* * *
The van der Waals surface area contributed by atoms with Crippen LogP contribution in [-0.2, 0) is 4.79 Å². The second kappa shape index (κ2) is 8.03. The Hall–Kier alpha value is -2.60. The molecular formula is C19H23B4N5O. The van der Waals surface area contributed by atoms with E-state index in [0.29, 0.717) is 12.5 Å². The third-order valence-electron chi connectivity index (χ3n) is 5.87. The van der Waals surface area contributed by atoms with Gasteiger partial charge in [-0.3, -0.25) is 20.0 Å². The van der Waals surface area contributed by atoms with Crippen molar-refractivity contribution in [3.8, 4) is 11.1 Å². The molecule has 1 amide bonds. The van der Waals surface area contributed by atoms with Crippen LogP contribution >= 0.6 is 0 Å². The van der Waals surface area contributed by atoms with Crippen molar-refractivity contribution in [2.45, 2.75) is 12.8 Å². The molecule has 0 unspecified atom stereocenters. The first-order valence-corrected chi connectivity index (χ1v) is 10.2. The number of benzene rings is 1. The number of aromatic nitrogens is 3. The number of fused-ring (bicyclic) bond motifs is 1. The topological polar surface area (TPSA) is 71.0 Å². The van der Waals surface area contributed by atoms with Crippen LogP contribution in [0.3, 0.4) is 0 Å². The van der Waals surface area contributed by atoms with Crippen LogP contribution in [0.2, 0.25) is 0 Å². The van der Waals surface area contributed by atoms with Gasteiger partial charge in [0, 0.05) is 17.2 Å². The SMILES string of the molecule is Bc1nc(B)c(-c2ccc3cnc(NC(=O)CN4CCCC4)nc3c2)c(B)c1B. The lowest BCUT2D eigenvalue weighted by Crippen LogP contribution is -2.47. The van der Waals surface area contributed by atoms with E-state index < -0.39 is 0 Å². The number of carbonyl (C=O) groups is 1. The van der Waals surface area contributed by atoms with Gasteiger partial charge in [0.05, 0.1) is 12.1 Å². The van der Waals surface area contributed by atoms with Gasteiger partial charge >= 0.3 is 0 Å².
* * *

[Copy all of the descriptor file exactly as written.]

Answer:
The van der Waals surface area contributed by atoms with Crippen LogP contribution in [-0.2, 0) is 4.79 Å². The second kappa shape index (κ2) is 8.03. The Hall–Kier alpha value is -2.60. The molecular formula is C19H23B4N5O. The van der Waals surface area contributed by atoms with E-state index in [0.29, 0.717) is 12.5 Å². The third-order valence-electron chi connectivity index (χ3n) is 5.87. The van der Waals surface area contributed by atoms with Gasteiger partial charge in [-0.3, -0.25) is 20.0 Å². The van der Waals surface area contributed by atoms with Crippen molar-refractivity contribution in [3.8, 4) is 11.1 Å². The molecule has 1 amide bonds. The van der Waals surface area contributed by atoms with Crippen LogP contribution >= 0.6 is 0 Å². The van der Waals surface area contributed by atoms with Crippen molar-refractivity contribution in [2.45, 2.75) is 12.8 Å². The molecule has 0 unspecified atom stereocenters. The first-order valence-corrected chi connectivity index (χ1v) is 10.2. The number of benzene rings is 1. The number of aromatic nitrogens is 3. The number of fused-ring (bicyclic) bond motifs is 1. The topological polar surface area (TPSA) is 71.0 Å². The van der Waals surface area contributed by atoms with Crippen LogP contribution in [0.3, 0.4) is 0 Å². The van der Waals surface area contributed by atoms with Crippen LogP contribution in [0.2, 0.25) is 0 Å². The van der Waals surface area contributed by atoms with Gasteiger partial charge in [0, 0.05) is 17.2 Å². The SMILES string of the molecule is Bc1nc(B)c(-c2ccc3cnc(NC(=O)CN4CCCC4)nc3c2)c(B)c1B. The lowest BCUT2D eigenvalue weighted by Crippen LogP contribution is -2.47. The van der Waals surface area contributed by atoms with E-state index < -0.39 is 0 Å². The number of carbonyl (C=O) groups is 1. The van der Waals surface area contributed by atoms with Gasteiger partial charge in [0.05, 0.1) is 12.1 Å². The van der Waals surface area contributed by atoms with Gasteiger partial charge >= 0.3 is 0 Å².